SHELTON, Sir John (by 1503-58), of Shelton, Norf.
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Family and Education
b. by 1503, 1st s. of Sir John Shelton of Carrow by Anne, da. of Sir William Boleyn of Blickling. educ. L. Inn, adm. 1 Mar. 1517. m. c.1530, Margaret, da. of Henry Parker, 10th Lord Morley, 2s. 3da. suc. fa. 21 Dec. 1539. Kntd. 22 Feb. 1547.1
J.p. Norf. 1543-d.; commr. relief 1550; PC 1553-5; sheriff, Norf. and Suff. 1554-5.2
John Shelton’s mother was an aunt of Anne Boleyn, on whose accession she was given the custody of Princess Mary at Hatfield. Shelton was doubtless seen at court while his cousin was Queen but thereafter he was in the main to confine himself to his county. His father, ‘a man of great possessions’, sought to evade the Statute of Uses in their transmission, but after the elder Shelton’s death the matter came to light, the lawyers involved, who included William Coningsby and (Sir) Nicholas Hare, were punished, and an Act was passed in 1541 (33 Hen. VIII, c.26) annulling the ‘crafty conveyances’ resorted to. The legal aftermath was to be troublesome for Shelton but he did not suffer politically: he joined the Norfolk bench in 1543 and after serving in the Boulogne campaign he was knighted at Edward VI’s coronation. Yet it was only with the accession of Mary that he came briefly to the fore: his prompt adherence to her cause brought him an annuity of £60 and a seat on the Council, which he attended with some regularity until March 1555. His election for Norfolk to the third Parliament of the reign must have been approved and was probably supported by the crown, and it was immediately followed by his appointment as sheriff. Predictably, Shelton was not among the Members who quitted this Parliament without leave before its dissolution.3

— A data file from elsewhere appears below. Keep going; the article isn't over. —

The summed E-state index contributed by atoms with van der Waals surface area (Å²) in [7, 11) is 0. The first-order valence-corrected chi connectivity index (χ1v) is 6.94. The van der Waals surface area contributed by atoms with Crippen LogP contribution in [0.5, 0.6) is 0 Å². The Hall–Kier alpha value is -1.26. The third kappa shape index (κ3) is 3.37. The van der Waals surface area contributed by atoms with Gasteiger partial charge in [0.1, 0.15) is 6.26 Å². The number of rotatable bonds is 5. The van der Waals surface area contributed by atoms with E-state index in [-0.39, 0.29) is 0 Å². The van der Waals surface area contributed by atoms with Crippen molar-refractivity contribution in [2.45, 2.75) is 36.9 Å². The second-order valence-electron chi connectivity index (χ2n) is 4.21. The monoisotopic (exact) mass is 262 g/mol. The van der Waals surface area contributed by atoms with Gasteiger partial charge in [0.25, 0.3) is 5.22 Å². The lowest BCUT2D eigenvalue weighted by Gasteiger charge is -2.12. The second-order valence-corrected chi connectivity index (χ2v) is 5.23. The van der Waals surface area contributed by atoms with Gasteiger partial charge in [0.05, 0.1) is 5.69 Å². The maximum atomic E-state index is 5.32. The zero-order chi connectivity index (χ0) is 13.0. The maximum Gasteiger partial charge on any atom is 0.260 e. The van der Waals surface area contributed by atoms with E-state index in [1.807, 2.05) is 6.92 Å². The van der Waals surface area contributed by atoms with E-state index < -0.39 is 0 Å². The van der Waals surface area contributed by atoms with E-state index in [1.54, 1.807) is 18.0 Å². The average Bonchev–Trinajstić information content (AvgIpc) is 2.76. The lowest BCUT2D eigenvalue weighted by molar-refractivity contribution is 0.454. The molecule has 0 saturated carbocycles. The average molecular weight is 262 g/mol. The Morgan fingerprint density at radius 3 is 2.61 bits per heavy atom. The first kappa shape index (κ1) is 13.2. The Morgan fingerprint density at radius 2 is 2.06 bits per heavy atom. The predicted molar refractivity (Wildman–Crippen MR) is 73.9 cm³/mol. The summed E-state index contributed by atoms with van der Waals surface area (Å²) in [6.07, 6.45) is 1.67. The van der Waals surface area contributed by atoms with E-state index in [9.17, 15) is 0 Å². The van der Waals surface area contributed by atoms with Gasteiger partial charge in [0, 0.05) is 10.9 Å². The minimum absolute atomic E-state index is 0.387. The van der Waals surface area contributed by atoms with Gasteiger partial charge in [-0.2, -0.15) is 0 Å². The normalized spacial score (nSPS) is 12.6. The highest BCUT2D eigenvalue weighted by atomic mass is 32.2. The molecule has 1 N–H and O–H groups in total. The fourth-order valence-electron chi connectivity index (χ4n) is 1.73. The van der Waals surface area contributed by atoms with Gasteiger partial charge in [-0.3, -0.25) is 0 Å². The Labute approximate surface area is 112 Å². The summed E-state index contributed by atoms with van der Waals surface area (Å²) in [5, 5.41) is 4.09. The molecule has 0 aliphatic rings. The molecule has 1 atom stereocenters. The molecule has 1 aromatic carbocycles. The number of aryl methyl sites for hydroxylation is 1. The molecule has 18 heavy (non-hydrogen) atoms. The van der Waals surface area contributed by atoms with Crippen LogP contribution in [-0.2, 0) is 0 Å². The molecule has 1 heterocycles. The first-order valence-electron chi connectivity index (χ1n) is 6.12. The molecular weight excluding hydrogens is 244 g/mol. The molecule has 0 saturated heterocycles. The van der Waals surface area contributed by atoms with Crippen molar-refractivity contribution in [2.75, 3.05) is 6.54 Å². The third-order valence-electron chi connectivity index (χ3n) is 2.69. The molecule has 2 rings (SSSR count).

Shelton had evidently withdrawn from affairs at the centre by March 1556, when the Council thanked him for sending news from Norfolk and told him to report in future to the 2nd Earl of Sussex. He made his will on 12 Feb. 1558 and died on the following 15 Nov., two days before the Queen. His inquisition post mortem mentions only his manor of Carrow, so that he must have disposed of his other lands. He was succeeded by his son Ralph, who married a daughter of Sir William Woodhouse, himself Shelton’s kinsman through his wife Elizabeth Parker.4
Ref Volumes: 1509-1558
Author: Roger Virgoe
- 1. Date of birth estimated from education. Vis. Norf. (Norf. Arch.), ii. 345-6, 391; DNB (Parker, Henry).
- 2. LP Hen. VIII, xx; CPR, 1547-8, p. 87; 1553, p. 356; 1553-4, pp. 22, 27; APC, iv and v passim.
- 3. P. Friedmann, Anne Boleyn, i. 267, 271-2; Blomefield, Norf. v. 267; Hall, Chron. 837; LP Hen. VIII, xix, add.; APC, i. 14; iv. 430 et passim; v passim; Chron. Q. Jane and Q. Mary (Cam. Soc. xlviii), 5; Lansd. 156, ff. 90-94.
- 4. APC, v. 316; PCC 37 Welles; C142/119/127.